International Monetary Fund (IMF) Chief Kristalina Georgieva said governments need to subsidise the cost of food and energy for the poorest members of society.
Support should be supplied in a targeted manner, preferably through direct subsidies to individuals, the IMF chief said in an interview with the BBC.
People around the world are struggling with the rising cost of living.
Regarding the cost of living crisis, Georgieva stated, "There are two priorities, the first being the extremely poor, who are currently dealing with high food and energy prices."
She stated that the second objective is to assist those businesses that have been "particularly harmed" by the conflict in Ukraine.
However, that's proving challenging because food prices have hit record highs this year, whilst oil and gas prices have also risen sharply.
This is largely due to the coronavirus pandemic and the war in Ukraine. Russia and Ukraine are both major exporters of crops and hydrocarbons.
Protests seen in Sri Lanka could be repeated in other countries
Georgieva is concerned about the impact those higher borrowing costs will have on governments who have to repay huge debts they took on to get through the pandemic.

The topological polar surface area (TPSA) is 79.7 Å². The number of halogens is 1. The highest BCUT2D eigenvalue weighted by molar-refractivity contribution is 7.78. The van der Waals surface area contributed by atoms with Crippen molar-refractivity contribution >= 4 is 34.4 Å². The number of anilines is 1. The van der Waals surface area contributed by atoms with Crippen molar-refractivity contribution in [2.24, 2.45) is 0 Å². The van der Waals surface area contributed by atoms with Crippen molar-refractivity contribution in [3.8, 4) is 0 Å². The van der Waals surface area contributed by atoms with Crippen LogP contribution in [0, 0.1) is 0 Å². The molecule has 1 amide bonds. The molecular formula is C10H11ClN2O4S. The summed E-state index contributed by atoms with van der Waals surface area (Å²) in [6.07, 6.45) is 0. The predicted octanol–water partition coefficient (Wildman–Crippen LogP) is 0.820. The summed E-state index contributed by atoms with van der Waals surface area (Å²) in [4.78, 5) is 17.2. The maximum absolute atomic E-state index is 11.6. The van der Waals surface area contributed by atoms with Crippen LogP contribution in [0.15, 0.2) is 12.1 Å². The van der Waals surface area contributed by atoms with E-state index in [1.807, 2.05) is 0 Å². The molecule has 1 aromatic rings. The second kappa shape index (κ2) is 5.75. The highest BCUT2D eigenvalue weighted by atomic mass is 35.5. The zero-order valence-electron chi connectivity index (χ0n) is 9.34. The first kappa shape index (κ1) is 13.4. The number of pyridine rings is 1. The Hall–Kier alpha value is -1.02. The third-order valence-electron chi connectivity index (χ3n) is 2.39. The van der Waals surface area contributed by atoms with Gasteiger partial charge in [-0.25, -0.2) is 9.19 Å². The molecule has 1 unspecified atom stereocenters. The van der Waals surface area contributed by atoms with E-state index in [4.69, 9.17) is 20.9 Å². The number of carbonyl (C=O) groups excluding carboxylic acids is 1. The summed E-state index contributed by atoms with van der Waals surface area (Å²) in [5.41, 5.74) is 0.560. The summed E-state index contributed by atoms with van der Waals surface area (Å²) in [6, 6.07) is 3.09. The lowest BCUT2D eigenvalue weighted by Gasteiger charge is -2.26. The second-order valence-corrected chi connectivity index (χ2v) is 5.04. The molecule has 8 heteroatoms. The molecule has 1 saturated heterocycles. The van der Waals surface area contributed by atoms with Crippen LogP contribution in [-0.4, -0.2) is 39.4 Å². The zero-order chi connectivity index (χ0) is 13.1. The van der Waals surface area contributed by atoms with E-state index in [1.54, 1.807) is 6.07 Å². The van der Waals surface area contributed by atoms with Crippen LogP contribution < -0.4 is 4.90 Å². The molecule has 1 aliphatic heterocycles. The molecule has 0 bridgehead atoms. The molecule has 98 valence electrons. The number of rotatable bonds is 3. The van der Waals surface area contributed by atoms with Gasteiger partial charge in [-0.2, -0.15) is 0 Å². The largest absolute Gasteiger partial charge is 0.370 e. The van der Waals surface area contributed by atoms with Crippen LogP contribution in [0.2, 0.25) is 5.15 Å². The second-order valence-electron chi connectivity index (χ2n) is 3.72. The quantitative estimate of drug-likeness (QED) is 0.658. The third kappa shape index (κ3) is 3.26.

She said governments needed to be "very careful" about how much money they spent and what they spent it on.
Georgieva is concerned that without the correct government support the protests seen in Sri Lanka could be repeated in other countries.
Sri Lanka's economic crisis, exacerbated by rising prices, has led to deadly riots, a new prime minister and a first ever default on its debts.
The IMF boss said such similar unrest before the pandemic, from France to Chile, was caused by "a sense of inequality growing" and decisions being made without the support of the people.
"If we are to learn any lessons from 2019 it is to be much more humble about policy decisions, and engage in multiple ways with people, because policies must be for people, not the paper we write them on," she said.
Feeding the world
A group of international development bodies including the IMF and World Bank this week launched a major plan to try and tackle food insecurity around the world.
It was spearheaded by US Treasury Secretary Janet Yellen, who said it was necessary because: "There's a very real risk that soaring global market prices of food and fertiliser will result in more people going hungry."
Georgieva said that while there is plenty of food, it is not evenly distributed.
The solutions, she said, are growing more crops where possible but also a greater focus on agricultural productivity, "not only because of the war, but because of climate change".
She added: "Trade needs to be retained open, we should not have a situation in which countries hold on to food more than they need and create all kinds of barriers for moving it from one place to another."